In India, lone protesters take center stage
Machindranath Suryavanshi assumes a place of pride in New Delhi’s designated protest zone. People here know him as "Juta Mar Baba" — a saint-like person who throws shoes.
Back in Latur, his home in the western state of Maharashtra, Suryavanshi once fed his family by working as a grocer.
Now, on this uneasy city street, he sees a lot.
In March alone, police records show 141 registered protests, mostly by labor unions, farmers' and tribal groups. During parliamentary sessions, the numbers are much higher.
But when the crowds leave and life, for some, returns to normal, a few protesters, like Suryavanshi, remain.
In a stretch of about a third of a mile of pavement exists an ever-shifting community protesters. Their meals are supplied, for free, from a Sikh temple. They live on the pavement, dedicating their lives to affecting change.
Over time, the protesters have compiled stacks of applications to ministries and government offices. Some of the correspondence is effective. Suryavanshi shows off dispatches he and other protesters have received from the government. All the letters and other documents sent by government officials to the protesters are addressed to the same place: Dharna Sthal, Jantar Mantar Road, New Delhi-110001.
"People come to me from all over India, from down south like Tamil Nadu to Uttarakhand which is up north,” Suryavanshi said as he reviewed requests people send to him in an effort to have their grievances heard.
Suryavanshi has now been a near-constant presence in the protest zone for five years. At 60 years old, his skin has turned pale, but his gravel voice still stirs the public conscience.
For Suryavanshi, it all started when a government officer didn't give him a document proving that he has a legal right to his property.
"They demanded a bribe," Suryavanshi said.
Suryavanshi started with a hunger strike, but couldn't maintain it. Even so, he eventually won back his land. But by then, he said, he realized that he had to fight for a cause, and not just for himself.
Dressed in faded shades of white with a Gandhian cap, Suryavanshi acts as a Right to Information activist of sorts. He moves the establishment in New Delhi with his letters of inquiry and if need be, letters of warning.
Suryavanshi said his efforts enabled one man, Manoj Kumar, to get his ration card, which was stuck in bureaucratic limbo.
“I take joy in helping the aggrieved,” Suryavanshi said with a thick Marathi accent.
Another protester, 75-year-old Ramadekela Kushwaha, sits a few yards away. He said he was once a farmer, but he came to New Delhi in search of justice. Now, he hands out a yellow-tinged thin flyer with his name and a permanent address somewhere in Rajasthan.
The flyer claims that he runs a small political outfit aimed to unify the farmers from all over India. Kushwaha said he specializes in filing public interest litigations.
The plights of these lone protesters were pushed into the spotlight in early April, when Anna Hazare, 72, began a hunger strike to demand the passage of a stringent anti-corruption law.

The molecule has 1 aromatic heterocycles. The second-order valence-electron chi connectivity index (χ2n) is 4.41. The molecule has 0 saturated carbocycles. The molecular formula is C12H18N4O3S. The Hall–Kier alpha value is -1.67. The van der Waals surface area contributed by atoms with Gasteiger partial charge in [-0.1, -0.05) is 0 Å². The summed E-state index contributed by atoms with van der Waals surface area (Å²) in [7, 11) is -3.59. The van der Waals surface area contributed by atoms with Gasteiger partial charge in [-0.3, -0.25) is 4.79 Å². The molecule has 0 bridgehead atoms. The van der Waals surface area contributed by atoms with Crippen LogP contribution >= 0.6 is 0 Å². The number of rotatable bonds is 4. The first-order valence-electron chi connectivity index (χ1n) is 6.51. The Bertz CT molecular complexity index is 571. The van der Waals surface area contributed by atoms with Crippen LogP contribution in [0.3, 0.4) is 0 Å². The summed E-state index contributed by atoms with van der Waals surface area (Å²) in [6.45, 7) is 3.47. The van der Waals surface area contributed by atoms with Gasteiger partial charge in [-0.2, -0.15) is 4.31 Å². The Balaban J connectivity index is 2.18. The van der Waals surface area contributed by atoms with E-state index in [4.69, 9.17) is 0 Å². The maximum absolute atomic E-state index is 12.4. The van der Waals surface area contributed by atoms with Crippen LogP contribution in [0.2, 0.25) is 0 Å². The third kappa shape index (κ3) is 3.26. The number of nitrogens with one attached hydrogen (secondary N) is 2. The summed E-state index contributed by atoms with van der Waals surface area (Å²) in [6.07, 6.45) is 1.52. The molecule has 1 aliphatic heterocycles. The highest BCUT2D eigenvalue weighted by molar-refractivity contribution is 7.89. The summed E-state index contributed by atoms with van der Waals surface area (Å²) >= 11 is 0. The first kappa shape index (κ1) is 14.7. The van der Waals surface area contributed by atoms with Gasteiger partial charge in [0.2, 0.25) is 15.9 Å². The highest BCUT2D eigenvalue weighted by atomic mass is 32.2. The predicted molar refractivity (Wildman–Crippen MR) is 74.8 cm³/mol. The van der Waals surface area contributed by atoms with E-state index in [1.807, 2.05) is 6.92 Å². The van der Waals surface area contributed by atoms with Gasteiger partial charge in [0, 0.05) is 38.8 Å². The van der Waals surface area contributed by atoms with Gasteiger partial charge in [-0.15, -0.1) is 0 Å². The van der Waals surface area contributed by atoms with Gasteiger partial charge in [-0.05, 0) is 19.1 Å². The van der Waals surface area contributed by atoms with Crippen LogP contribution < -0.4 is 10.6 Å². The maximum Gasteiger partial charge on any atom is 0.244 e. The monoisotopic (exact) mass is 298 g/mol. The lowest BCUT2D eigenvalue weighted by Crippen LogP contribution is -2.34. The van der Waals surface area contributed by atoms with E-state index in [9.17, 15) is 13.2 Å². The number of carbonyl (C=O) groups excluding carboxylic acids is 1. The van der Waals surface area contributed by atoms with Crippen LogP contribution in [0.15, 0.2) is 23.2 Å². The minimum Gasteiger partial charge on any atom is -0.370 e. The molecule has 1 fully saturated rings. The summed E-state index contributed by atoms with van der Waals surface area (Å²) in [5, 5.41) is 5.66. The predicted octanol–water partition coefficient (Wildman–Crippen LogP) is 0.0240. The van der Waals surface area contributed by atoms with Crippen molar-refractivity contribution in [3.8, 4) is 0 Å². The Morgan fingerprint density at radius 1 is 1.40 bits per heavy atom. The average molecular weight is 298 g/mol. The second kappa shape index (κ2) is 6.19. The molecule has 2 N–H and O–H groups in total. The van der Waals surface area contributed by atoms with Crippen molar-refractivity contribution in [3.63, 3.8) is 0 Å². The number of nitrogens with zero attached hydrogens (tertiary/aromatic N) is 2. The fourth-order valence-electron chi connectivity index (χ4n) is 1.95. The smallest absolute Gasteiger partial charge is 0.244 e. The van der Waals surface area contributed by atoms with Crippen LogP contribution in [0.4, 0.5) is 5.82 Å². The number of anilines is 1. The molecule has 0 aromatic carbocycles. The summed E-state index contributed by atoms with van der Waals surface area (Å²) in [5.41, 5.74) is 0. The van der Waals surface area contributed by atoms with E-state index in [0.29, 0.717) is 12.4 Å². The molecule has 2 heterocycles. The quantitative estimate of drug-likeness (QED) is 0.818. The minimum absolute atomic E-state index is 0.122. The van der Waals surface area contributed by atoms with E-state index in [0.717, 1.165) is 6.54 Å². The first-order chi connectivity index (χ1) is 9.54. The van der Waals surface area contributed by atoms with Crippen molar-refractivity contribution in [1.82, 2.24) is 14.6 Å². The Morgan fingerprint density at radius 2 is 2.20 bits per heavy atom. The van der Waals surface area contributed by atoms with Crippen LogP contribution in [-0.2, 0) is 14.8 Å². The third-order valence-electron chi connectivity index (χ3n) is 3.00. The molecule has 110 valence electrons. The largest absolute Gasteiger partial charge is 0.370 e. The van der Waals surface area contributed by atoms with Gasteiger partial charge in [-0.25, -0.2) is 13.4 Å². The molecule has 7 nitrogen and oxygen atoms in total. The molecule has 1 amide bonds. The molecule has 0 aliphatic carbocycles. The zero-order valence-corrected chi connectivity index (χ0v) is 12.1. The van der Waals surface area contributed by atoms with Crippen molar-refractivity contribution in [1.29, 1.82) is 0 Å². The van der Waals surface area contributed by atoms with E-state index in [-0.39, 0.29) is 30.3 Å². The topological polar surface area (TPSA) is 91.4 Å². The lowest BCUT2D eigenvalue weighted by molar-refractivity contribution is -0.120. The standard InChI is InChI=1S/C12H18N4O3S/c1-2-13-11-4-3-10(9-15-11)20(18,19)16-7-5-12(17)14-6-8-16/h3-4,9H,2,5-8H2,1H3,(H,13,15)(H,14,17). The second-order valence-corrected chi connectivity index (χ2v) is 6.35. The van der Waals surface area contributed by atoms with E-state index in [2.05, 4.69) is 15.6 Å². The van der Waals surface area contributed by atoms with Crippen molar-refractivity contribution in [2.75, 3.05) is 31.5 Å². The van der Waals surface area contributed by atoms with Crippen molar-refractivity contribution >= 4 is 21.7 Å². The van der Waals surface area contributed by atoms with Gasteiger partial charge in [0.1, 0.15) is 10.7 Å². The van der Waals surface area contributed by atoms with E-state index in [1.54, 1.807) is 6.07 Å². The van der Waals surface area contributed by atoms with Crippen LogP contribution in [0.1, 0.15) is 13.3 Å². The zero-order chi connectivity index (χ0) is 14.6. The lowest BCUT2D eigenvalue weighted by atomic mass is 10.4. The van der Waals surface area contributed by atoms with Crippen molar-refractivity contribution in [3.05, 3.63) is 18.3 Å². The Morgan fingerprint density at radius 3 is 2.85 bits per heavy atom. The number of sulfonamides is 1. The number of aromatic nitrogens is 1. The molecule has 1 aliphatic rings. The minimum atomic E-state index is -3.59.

Hazare called his campaign the "Second battle for India's independence." And India's middle classes, driven by a media frenzy, rallied along with him.
Suryavanshi said that he had never seen such a diversity of people in the protest zone.
“They were those who never felt even a syllable of repression,” he said.
The vast majority of protesters left the zone after Hazare's campaign ended. But a few stayed behind.
Pradeep Rawat was one of them. Now, he often visits with Suryavanshi and other protesters. He even started a Twitter account in Suryavanshi's name.
Now, other protesters are building online profiles.
Ashok Sahyog, a self-proclaimed theater activist, regularly updates his Facebook profiles with petitions he files.
Each protester has a different tale.
Ramaindra Kumar greets everybody by saying, "Hail socialism!". Like other permanent residents on Jantar Mantar Road, it seems that everybody knows Kumar, from the police to the shopkeepers. Some express pity, and others scorn him.
Kumar said he is on a partial hunger strike for world peace and international social order.
“I eat only at night," he said.
Asha Dubey, 42, is the only woman among the protesters. She said she's been here for the last 15 years.
She said she was sexually assaulted by an executive engineer when she worked at an electricity company.
“I was implicated with false charges," Dubey said. "My salary was withheld. They even influenced the judicial probe into the case."
She says she is famous because the media has covered her campaign.
A local tea seller said a 90-year-old protester used to visit the protest zone every day at 7 a.m., but that he hasn't been seen for the last month. The other protesters don't know why.
The other protesters discuss the missing man, but they know that he'll be forgotten in the course of time, as they know they would be forgotten if they left the protest zone. Instead, they look up at the dying sun and hope that, tomorrow, their voices will be heard.